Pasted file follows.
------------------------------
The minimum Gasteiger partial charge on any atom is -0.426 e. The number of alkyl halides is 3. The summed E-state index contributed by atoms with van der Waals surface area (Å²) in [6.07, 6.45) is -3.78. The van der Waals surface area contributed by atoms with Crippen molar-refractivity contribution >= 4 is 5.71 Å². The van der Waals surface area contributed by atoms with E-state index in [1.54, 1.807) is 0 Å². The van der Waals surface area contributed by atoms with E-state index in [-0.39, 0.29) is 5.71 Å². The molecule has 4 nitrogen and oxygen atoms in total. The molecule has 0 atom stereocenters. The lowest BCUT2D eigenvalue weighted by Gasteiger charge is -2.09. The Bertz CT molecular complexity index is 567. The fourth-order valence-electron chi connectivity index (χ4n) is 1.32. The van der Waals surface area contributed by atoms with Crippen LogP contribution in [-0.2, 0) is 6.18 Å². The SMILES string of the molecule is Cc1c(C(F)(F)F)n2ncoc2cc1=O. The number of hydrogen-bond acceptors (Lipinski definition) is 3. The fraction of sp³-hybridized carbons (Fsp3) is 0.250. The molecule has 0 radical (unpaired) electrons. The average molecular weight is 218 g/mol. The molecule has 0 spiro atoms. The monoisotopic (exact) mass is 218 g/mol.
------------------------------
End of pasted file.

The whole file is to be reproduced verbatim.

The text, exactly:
The minimum Gasteiger partial charge on any atom is -0.426 e. The number of alkyl halides is 3. The summed E-state index contributed by atoms with van der Waals surface area (Å²) in [6.07, 6.45) is -3.78. The van der Waals surface area contributed by atoms with Crippen molar-refractivity contribution >= 4 is 5.71 Å². The van der Waals surface area contributed by atoms with E-state index in [1.54, 1.807) is 0 Å². The van der Waals surface area contributed by atoms with E-state index in [-0.39, 0.29) is 5.71 Å². The molecule has 4 nitrogen and oxygen atoms in total. The molecule has 0 atom stereocenters. The lowest BCUT2D eigenvalue weighted by Gasteiger charge is -2.09. The Bertz CT molecular complexity index is 567. The fourth-order valence-electron chi connectivity index (χ4n) is 1.32. The van der Waals surface area contributed by atoms with Crippen LogP contribution in [-0.2, 0) is 6.18 Å². The SMILES string of the molecule is Cc1c(C(F)(F)F)n2ncoc2cc1=O. The number of hydrogen-bond acceptors (Lipinski definition) is 3. The fraction of sp³-hybridized carbons (Fsp3) is 0.250. The molecule has 0 radical (unpaired) electrons. The average molecular weight is 218 g/mol. The molecule has 0 spiro atoms. The monoisotopic (exact) mass is 218 g/mol.